The first time producers pitched Ahmir “Questlove” Thompson on making a documentary about the 1969 Harlem Cultural Festival, the drummer-bandleader-producer-composer-DJ-podcaster-author-teacher was not impressed. “This ‘Black Woodstock’ thing existed almost on a level of the Great Pumpkin or Santa Claus or something,” says Thompson. “Nobody believed it actually happened, so when they came by just to talk about it, I was skeptical. When the meeting was over, I thought, ‘I’m never seeing them again.’”
But producers Robert Fyvolent and David Dinerstein made another appointment, and this time, they brought a hard drive compiling 40 hours of rarely seen footage featuring Stevie Wonder, Nina Simone, Sly & the Family Stone, Gladys Knight & the Pips, Mahalia Jackson, the Staple Singers, B.B. King, the 5th Dimension, jazz drummer Max Roach and other masters of American music.
“When they showed me the ‘Precious Lord’ segment with Mahalia Jackson and Mavis Staples, that’s when it really got serious,” Thompson recalls. “Still, I’m like, ‘Something’s got to be wrong.’ I didn’t trust the universe that something so awesome was waiting for me on a blind date to change the world.”
The project’s awesomeness became evident to audiences last year with the release of Thompson’s directorial debut, “Summer of Soul (… Or, When the Revolution Could Not Be Televised).” Now, the film’s been nominated for a documentary feature Oscar.
Thompson, speaking from his office at 30 Rock, where he leads the “Tonight Show Starring Jimmy Fallon” house band the Roots, says he spent months immersed in the trove of material captured by the late filmmaker Hal Tulchin. “I had a hard drive at home that beamed out to all my televisions in the house 24 hours a day, not to mention my studio here at 30 Rock, and on my phone. For five months straight, I kept all 40 hours of that festival on constant loop everywhere I went. Whenever I saw something that gave me goose bumps, I wrote it down. When we had 30 of those moments, that’s when I felt like we had the beginnings of a movie.”
Thompson’s first cut ran three hours and 25 minutes. A lengthy back-and-forth with producers and editor Joshua Pearson ultimately yielded 35 fat-free minutes of performance footage. “It’s a painful thing when you have to let your children go,” says Thompson. One darling the drummer simply couldn’t kill was Sly & the Family Stone’s raise-the-rafters performance of “Sing a Simple Song.”
“The producers said, ‘You’ve already got two Sly songs, “Everyday People” and “Higher.”‘” But I come from the hip-hop generation, and the breakbeat in ‘Sing a Simple Song’ is one of the cornerstones of hip-hop. I said, ‘If this movie comes out and I don’t include that breakbeat, all my friends are gonna stone me with popcorn in the movie theater.’”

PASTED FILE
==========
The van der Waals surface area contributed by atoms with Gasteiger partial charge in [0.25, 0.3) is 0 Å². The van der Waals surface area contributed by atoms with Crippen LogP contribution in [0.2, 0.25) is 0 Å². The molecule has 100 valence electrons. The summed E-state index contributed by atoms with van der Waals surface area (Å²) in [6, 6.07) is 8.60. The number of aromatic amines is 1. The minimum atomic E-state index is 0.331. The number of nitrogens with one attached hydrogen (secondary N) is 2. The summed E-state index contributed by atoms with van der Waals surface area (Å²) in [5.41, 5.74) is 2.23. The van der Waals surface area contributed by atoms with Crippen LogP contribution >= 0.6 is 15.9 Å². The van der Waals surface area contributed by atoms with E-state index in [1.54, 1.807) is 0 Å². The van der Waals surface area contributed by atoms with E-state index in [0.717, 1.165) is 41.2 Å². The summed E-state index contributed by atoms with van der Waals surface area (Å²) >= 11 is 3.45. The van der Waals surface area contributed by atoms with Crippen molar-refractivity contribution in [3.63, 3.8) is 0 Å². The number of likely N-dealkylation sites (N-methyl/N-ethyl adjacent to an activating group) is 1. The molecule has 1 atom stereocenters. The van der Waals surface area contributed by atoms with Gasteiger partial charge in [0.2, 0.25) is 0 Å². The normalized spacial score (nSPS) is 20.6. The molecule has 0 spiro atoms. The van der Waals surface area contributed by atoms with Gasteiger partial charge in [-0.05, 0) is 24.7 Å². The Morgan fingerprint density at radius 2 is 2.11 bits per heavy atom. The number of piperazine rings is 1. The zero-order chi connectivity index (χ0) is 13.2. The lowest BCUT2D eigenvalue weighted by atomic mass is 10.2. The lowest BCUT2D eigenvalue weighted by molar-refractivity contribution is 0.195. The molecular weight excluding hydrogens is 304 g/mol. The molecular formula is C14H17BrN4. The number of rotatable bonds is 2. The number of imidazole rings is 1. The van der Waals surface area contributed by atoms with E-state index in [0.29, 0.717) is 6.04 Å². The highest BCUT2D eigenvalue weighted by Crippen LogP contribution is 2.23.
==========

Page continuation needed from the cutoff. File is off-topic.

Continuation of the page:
Thompson parlayed his instincts as a DJ — he owns about 200,000 records — to sequence the music for maximum impact. “I have a sort of synesthesia or feng shui level to how I hear music,” he says. “That’s my gift: how to put these things in order.” Thompson nearly always begins at the end, he says. “Nine times out of 10, it’s about, ‘How do you want your audience to feel in the last 10 minutes of the project?’”
When Thompson took on the project in 2017, he envisioned the passing of the torch-like microphone from Mahalia Jackson to Mavis Staples as his gospel-powered finale. “That would have been the perfect Hollywood ending, had we done this film in 2011,” he observes. “It’s the perfect ‘Kumbaya,’ ‘Can’t we all just get along?’ moment.”
But working on edits in the spring and summer of 2020, Thompson had a change of heart and picked the incendiary singer-songwriter-pianist Nina Simone as his closer.
“Being smack dab in the middle of 2020, panicking about the pandemic, the world being shut down, George Floyd happened, Breonna Taylor happened, the city’s on fire, there’s shootings [of the] unarmed, there’s this weekly toll of death, death, death. And then when you look at where we were as a country in 1969, with the heavy amount of death we were dealing with, the assassinations, the Kennedy brothers, Malcolm, Martin — I really connected with this tall task of being creative in a time of stress, working on a film about creatives who got together in a time of stress. Nina Simone’s segment felt very 2020. She’s not doing show tunes and jazz anymore. This is a politically charged, angrier, fiery Nina Simone. Once we made that switch, it felt like a whole new movie.”
Interviews with more than 30 activists, musicians, audience members and critics provided valuable context in between the music segments.
“Given everything going on that summer,” Thompson says, “I felt we had some explaining to do.” His star witness arrived in the person of festival attendee Musa Jackson. Just 5 when he saw the 5th Dimension take the stage at Mount Morris Park, Jackson raised eyebrows the minute he walked in the film production room. “I look over at my producer Joseph Patel: ‘Man, there ain’t no way this guy is much older than me, and I’m two years younger than the festival,’” Thompson recalls.
“But we ask him what he remembers, and Musa tells us about seeing the 5th Dimension, and he described their outfits. We’re like ‘Damn, how do you know that?’ and Musa says, ‘This is my first memory in life.’ I swear to God I was not trying to do that emotional exploitation interview thing, but when we showed him the concert footage and Musa started crying, we realized, ‘This is not going to be just a music film. This is gonna be emotional.’”
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